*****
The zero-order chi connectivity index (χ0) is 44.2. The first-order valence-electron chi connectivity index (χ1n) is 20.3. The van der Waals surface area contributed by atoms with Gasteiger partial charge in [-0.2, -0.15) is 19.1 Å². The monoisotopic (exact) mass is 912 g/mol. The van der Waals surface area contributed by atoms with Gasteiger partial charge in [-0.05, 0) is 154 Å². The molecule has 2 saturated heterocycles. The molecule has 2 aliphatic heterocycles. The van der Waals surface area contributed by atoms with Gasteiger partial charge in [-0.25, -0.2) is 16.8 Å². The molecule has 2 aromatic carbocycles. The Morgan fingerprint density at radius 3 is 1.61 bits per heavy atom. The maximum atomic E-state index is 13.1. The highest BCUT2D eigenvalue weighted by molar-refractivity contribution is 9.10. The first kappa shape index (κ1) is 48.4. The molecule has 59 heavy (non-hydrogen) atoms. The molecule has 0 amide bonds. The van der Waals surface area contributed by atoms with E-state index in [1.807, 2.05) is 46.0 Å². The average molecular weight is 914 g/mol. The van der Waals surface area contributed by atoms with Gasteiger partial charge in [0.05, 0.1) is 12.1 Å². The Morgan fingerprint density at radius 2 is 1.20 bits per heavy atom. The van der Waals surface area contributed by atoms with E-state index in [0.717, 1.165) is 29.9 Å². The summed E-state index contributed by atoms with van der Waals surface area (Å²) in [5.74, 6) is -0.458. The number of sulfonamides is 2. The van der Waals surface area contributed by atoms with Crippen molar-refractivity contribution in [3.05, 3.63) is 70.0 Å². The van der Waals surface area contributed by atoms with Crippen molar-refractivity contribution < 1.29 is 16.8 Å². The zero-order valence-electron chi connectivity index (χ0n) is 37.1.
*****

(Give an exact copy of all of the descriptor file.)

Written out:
The zero-order chi connectivity index (χ0) is 44.2. The first-order valence-electron chi connectivity index (χ1n) is 20.3. The van der Waals surface area contributed by atoms with Gasteiger partial charge in [-0.2, -0.15) is 19.1 Å². The monoisotopic (exact) mass is 912 g/mol. The van der Waals surface area contributed by atoms with Gasteiger partial charge in [-0.05, 0) is 154 Å². The molecule has 2 saturated heterocycles. The molecule has 2 aliphatic heterocycles. The van der Waals surface area contributed by atoms with Gasteiger partial charge in [-0.25, -0.2) is 16.8 Å². The molecule has 2 aromatic carbocycles. The Morgan fingerprint density at radius 3 is 1.61 bits per heavy atom. The maximum atomic E-state index is 13.1. The highest BCUT2D eigenvalue weighted by molar-refractivity contribution is 9.10. The first kappa shape index (κ1) is 48.4. The molecule has 59 heavy (non-hydrogen) atoms. The molecule has 0 amide bonds. The van der Waals surface area contributed by atoms with E-state index in [1.807, 2.05) is 46.0 Å². The average molecular weight is 914 g/mol. The van der Waals surface area contributed by atoms with Gasteiger partial charge in [0.05, 0.1) is 12.1 Å². The Morgan fingerprint density at radius 2 is 1.20 bits per heavy atom. The van der Waals surface area contributed by atoms with E-state index in [0.717, 1.165) is 29.9 Å². The summed E-state index contributed by atoms with van der Waals surface area (Å²) in [5.74, 6) is -0.458. The number of sulfonamides is 2. The van der Waals surface area contributed by atoms with Crippen molar-refractivity contribution in [3.05, 3.63) is 70.0 Å². The van der Waals surface area contributed by atoms with Crippen molar-refractivity contribution < 1.29 is 16.8 Å². The zero-order valence-electron chi connectivity index (χ0n) is 37.1.